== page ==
Vaccine updates: EU hopes to start vaccinating people within months, Russia's Sputnik V 92% effective
File photo: A view of a vial of Russia's experimental Sputnik V coronavirus vaccine in Moscow, Russia. /AP

File photo: A view of a vial of Russia's experimental Sputnik V coronavirus vaccine in Moscow, Russia. /AP

The European Union on Wednesday expressed hope that it could start vaccinating people against the novel coronavirus as early as next year after the U.S. pharmaceutical company Pfizer announced the effectiveness of its vaccine candidate.

Head of the European Centre for Disease Prevention and Control (ECDC), Andrea Ammon, told AFP that a vaccination program could "optimistically" be kicked off in the "first quarter next year, but I can't be more precise." 

The statement came after Pfizer and BioNTech said their vaccine could prevent 90 percent of people from getting COVID-19, based on a study of 43,500 people.

The European Union has already struck a deal with Pfizer and BioNTech to buy up to 300 million doses of a coronavirus vaccine.

Under the deal, the 27 European countries could pay $19.50 a shot for 200 million doses and have an option to purchase another 100 million.

Shortly after Pfizer announced the breakthrough, Russia also embraced encouraging news from its pioneering Sputnik V coronavirus vaccine. The Russian vaccine's preliminary results, released on Wednesday, show a 92 percent efficacy without serious side effects based on a double-blind survey involving 16,000 participants.

Developed at the Gamaleya Research Centre for Epidemiology and Microbiology in Moscow, Sputnik V is currently going through phase III clinical trials in Belarus, UAE, Venezuela and India.

According to a statement published by the institute on Wednesday, 20 confirmed COVID-19 cases were among the group, which consisted of volunteers injected either with the vaccine or a placebo.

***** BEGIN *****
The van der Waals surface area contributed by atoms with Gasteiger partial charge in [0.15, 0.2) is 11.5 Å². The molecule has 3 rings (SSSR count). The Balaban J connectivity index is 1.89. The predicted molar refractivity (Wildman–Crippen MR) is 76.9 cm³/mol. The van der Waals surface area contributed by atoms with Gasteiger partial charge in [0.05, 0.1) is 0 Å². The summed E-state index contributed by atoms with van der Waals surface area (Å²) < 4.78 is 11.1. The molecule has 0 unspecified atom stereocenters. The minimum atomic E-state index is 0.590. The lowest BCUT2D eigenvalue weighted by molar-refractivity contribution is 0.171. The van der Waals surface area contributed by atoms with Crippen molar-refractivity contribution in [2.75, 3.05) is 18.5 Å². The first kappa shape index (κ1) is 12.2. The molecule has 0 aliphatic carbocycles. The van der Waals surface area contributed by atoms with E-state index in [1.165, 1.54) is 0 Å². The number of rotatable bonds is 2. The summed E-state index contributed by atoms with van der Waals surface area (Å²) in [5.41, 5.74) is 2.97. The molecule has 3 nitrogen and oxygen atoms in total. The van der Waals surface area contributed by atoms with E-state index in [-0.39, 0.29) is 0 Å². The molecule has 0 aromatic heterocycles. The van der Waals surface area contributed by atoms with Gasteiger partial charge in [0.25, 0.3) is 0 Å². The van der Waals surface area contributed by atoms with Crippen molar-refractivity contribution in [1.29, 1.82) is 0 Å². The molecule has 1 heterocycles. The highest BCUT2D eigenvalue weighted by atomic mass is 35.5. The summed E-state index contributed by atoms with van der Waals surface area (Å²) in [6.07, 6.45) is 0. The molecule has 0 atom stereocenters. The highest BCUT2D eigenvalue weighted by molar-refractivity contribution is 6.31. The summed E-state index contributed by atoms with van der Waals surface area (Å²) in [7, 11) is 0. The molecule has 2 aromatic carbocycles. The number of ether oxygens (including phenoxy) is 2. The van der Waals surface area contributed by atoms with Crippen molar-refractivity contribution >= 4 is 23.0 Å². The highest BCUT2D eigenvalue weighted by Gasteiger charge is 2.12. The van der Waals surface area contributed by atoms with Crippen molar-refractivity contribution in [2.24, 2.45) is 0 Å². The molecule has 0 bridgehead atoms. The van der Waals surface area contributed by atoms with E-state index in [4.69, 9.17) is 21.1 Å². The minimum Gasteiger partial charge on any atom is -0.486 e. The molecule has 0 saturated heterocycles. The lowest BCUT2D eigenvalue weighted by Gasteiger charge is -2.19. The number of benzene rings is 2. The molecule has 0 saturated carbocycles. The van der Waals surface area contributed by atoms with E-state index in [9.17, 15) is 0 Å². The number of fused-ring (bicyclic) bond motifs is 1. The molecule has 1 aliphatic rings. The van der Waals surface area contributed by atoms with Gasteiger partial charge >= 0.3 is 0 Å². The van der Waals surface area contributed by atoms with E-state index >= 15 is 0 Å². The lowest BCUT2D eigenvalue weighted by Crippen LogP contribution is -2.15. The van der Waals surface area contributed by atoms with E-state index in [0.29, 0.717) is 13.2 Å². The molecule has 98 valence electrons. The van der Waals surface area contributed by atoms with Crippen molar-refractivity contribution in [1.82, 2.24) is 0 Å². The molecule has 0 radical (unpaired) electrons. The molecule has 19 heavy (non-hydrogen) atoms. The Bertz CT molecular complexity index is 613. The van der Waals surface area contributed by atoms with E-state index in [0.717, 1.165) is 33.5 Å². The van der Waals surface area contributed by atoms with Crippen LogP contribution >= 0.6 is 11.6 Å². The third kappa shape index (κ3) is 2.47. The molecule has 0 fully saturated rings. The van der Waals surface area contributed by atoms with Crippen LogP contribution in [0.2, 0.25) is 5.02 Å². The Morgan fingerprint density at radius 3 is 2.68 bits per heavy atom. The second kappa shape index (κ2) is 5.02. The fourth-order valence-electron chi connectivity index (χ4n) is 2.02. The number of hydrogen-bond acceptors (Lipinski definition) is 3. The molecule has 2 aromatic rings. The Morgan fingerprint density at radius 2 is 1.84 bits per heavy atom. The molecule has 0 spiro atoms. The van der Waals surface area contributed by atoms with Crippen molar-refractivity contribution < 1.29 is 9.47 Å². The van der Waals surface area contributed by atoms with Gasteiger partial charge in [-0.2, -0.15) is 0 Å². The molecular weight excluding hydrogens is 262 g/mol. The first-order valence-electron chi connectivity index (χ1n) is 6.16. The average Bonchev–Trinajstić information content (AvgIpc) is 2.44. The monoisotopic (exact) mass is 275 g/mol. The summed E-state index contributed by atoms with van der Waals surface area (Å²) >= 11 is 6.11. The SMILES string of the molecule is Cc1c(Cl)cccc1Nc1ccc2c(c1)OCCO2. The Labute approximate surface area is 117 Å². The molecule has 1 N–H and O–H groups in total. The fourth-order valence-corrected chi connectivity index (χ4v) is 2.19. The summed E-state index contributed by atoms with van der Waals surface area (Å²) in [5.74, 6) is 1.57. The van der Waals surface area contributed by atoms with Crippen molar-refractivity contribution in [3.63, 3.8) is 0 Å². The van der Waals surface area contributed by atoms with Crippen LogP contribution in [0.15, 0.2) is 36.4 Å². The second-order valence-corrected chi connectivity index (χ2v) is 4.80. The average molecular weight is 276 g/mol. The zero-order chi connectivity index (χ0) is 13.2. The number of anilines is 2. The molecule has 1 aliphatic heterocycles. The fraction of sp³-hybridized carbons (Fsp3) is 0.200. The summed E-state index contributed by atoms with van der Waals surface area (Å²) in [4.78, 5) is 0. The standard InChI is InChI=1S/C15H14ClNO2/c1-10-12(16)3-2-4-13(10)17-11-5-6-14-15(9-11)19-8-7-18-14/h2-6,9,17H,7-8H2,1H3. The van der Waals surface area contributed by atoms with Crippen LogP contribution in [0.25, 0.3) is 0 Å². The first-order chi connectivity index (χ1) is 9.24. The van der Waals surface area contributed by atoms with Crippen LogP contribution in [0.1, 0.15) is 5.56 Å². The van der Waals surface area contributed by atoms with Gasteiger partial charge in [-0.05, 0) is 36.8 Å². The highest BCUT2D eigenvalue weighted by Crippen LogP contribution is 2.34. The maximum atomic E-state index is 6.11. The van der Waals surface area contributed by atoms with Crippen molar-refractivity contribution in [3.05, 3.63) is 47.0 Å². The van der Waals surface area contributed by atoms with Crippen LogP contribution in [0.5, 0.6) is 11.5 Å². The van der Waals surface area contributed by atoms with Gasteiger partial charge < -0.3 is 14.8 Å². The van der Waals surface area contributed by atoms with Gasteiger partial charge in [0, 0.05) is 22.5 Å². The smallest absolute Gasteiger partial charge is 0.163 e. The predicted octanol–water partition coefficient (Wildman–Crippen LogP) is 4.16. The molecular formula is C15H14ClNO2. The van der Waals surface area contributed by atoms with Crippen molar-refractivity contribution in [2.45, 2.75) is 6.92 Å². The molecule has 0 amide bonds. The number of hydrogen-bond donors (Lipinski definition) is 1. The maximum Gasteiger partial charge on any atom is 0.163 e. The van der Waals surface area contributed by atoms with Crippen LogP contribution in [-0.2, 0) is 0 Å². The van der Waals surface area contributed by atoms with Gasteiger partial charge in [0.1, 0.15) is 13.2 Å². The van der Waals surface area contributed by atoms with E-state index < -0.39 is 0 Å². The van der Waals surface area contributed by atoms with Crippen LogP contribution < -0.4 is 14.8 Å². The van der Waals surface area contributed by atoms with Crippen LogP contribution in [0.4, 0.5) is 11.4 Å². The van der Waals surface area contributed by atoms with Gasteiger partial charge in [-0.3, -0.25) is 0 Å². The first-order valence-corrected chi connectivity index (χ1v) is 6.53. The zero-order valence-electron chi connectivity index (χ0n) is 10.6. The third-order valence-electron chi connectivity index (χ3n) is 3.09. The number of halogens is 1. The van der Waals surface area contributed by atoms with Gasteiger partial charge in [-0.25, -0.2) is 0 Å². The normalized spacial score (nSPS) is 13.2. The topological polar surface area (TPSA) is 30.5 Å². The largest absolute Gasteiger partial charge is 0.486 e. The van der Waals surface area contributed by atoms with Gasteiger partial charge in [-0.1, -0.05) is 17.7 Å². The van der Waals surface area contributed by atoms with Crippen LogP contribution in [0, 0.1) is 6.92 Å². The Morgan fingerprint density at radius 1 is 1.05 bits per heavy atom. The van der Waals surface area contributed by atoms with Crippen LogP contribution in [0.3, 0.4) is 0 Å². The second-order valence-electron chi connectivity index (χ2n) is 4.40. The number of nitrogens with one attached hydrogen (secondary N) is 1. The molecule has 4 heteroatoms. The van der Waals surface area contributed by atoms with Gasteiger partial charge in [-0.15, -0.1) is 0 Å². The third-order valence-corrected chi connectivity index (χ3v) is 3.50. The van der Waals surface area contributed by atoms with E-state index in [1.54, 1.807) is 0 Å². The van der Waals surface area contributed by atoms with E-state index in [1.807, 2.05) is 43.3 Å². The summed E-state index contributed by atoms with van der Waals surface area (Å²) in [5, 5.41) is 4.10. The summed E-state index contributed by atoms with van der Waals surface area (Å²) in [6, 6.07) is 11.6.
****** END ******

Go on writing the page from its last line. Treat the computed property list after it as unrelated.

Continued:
Although the Sputnik data is based on fewer people and fewer cases of COVID-19, it confirms promising results from earlier research.

One advantage of Sputnik is that unlike Pfizer's vaccine, it doesn't need to be stored at very low temperatures of around minus 80 degrees Celsius.

So far, there are no safety issues, and Russian researchers say there were "no unexpected adverse events" 21 days after volunteers received their first of two injections.

'Not a competition'

Alexander Gintsburg, director of Moscow's Gamaleya Research Institute, said Sputnik V would soon be available for a wider population and "lead to an eventual decrease in COVID-19 infection rates, first in Russia, then globally."

But even with the encouraging news, it will not necessarily mark the end of the pandemic, many observers warn.

Professor Eleanor Riley, from the University of Edinburgh, worries the data had been rushed out too soon.

"This is not a competition. We need all trials to be carried out to the highest possible standards," she said.

The interim data and further data are still being collected, and the full report has not yet been published or scrutinized.

The Russian researchers say their data will be published "in one of the leading international peer-reviewed medical journals."

Professor Charles Bangham, chair of immunology at Imperial College London, said proper evaluation of the safety and efficacy of both the Sputnik V and Pfizer/BioNTech vaccines would be needed when the full data on the trials is published.

(With input from agencies)